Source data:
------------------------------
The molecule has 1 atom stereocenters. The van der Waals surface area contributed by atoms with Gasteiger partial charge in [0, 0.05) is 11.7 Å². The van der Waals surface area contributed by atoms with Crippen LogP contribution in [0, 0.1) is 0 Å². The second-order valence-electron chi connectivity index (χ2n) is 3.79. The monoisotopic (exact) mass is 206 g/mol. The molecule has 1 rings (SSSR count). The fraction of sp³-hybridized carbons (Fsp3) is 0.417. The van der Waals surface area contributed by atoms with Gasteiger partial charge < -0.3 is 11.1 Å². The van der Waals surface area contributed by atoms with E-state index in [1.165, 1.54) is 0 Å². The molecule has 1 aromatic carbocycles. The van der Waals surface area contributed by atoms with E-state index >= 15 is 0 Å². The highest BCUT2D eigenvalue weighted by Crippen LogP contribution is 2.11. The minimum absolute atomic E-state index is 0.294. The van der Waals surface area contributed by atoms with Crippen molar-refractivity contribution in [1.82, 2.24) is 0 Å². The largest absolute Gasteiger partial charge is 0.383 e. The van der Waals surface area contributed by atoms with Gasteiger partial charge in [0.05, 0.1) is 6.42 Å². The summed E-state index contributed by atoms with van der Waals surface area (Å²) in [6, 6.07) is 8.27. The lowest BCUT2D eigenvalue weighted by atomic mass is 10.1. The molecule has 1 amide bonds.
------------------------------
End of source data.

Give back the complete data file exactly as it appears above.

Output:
The molecule has 1 atom stereocenters. The van der Waals surface area contributed by atoms with Gasteiger partial charge in [0, 0.05) is 11.7 Å². The van der Waals surface area contributed by atoms with Crippen LogP contribution in [0, 0.1) is 0 Å². The second-order valence-electron chi connectivity index (χ2n) is 3.79. The monoisotopic (exact) mass is 206 g/mol. The molecule has 1 rings (SSSR count). The fraction of sp³-hybridized carbons (Fsp3) is 0.417. The van der Waals surface area contributed by atoms with Gasteiger partial charge < -0.3 is 11.1 Å². The van der Waals surface area contributed by atoms with E-state index in [1.165, 1.54) is 0 Å². The molecule has 1 aromatic carbocycles. The van der Waals surface area contributed by atoms with E-state index >= 15 is 0 Å². The highest BCUT2D eigenvalue weighted by Crippen LogP contribution is 2.11. The minimum absolute atomic E-state index is 0.294. The van der Waals surface area contributed by atoms with Crippen molar-refractivity contribution in [1.82, 2.24) is 0 Å². The largest absolute Gasteiger partial charge is 0.383 e. The van der Waals surface area contributed by atoms with Gasteiger partial charge in [0.05, 0.1) is 6.42 Å². The summed E-state index contributed by atoms with van der Waals surface area (Å²) in [6, 6.07) is 8.27. The lowest BCUT2D eigenvalue weighted by atomic mass is 10.1. The molecule has 1 amide bonds.